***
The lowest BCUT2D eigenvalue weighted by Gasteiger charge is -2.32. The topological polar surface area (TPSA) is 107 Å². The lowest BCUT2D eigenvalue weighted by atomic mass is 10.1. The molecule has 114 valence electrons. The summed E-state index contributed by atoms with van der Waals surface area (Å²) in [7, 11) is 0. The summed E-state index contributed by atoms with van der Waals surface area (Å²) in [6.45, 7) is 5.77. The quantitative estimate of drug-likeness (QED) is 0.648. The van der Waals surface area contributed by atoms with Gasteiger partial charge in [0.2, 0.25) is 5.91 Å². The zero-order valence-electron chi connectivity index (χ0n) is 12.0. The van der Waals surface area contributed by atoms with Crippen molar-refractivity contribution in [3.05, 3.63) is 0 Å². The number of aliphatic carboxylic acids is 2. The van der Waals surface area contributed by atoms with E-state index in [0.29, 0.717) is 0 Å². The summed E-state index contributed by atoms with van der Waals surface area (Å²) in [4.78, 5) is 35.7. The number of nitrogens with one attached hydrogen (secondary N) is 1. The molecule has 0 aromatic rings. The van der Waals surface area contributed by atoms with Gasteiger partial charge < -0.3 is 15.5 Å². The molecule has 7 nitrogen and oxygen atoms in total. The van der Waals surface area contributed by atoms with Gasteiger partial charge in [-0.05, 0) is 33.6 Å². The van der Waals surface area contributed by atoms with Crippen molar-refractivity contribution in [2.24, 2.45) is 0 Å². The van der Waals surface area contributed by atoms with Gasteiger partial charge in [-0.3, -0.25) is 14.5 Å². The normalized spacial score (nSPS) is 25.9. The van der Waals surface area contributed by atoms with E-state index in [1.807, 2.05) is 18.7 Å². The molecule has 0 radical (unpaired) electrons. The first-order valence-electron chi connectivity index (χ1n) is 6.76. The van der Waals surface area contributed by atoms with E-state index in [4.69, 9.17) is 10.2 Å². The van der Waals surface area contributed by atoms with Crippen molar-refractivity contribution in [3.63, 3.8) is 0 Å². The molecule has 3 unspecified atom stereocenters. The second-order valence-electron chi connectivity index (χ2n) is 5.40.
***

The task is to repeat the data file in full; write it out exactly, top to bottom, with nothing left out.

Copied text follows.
The lowest BCUT2D eigenvalue weighted by Gasteiger charge is -2.32. The topological polar surface area (TPSA) is 107 Å². The lowest BCUT2D eigenvalue weighted by atomic mass is 10.1. The molecule has 114 valence electrons. The summed E-state index contributed by atoms with van der Waals surface area (Å²) in [7, 11) is 0. The summed E-state index contributed by atoms with van der Waals surface area (Å²) in [6.45, 7) is 5.77. The quantitative estimate of drug-likeness (QED) is 0.648. The van der Waals surface area contributed by atoms with Gasteiger partial charge in [0.2, 0.25) is 5.91 Å². The zero-order valence-electron chi connectivity index (χ0n) is 12.0. The van der Waals surface area contributed by atoms with Crippen molar-refractivity contribution in [3.05, 3.63) is 0 Å². The number of aliphatic carboxylic acids is 2. The van der Waals surface area contributed by atoms with E-state index in [0.29, 0.717) is 0 Å². The summed E-state index contributed by atoms with van der Waals surface area (Å²) in [4.78, 5) is 35.7. The number of nitrogens with one attached hydrogen (secondary N) is 1. The molecule has 0 aromatic rings. The van der Waals surface area contributed by atoms with Gasteiger partial charge < -0.3 is 15.5 Å². The molecule has 7 nitrogen and oxygen atoms in total. The van der Waals surface area contributed by atoms with Gasteiger partial charge in [-0.05, 0) is 33.6 Å². The van der Waals surface area contributed by atoms with Crippen molar-refractivity contribution in [2.24, 2.45) is 0 Å². The van der Waals surface area contributed by atoms with Gasteiger partial charge in [-0.3, -0.25) is 14.5 Å². The normalized spacial score (nSPS) is 25.9. The van der Waals surface area contributed by atoms with E-state index in [1.807, 2.05) is 18.7 Å². The molecule has 0 radical (unpaired) electrons. The first-order valence-electron chi connectivity index (χ1n) is 6.76. The van der Waals surface area contributed by atoms with E-state index in [4.69, 9.17) is 10.2 Å². The van der Waals surface area contributed by atoms with Crippen molar-refractivity contribution in [3.63, 3.8) is 0 Å². The molecule has 3 unspecified atom stereocenters. The second-order valence-electron chi connectivity index (χ2n) is 5.40.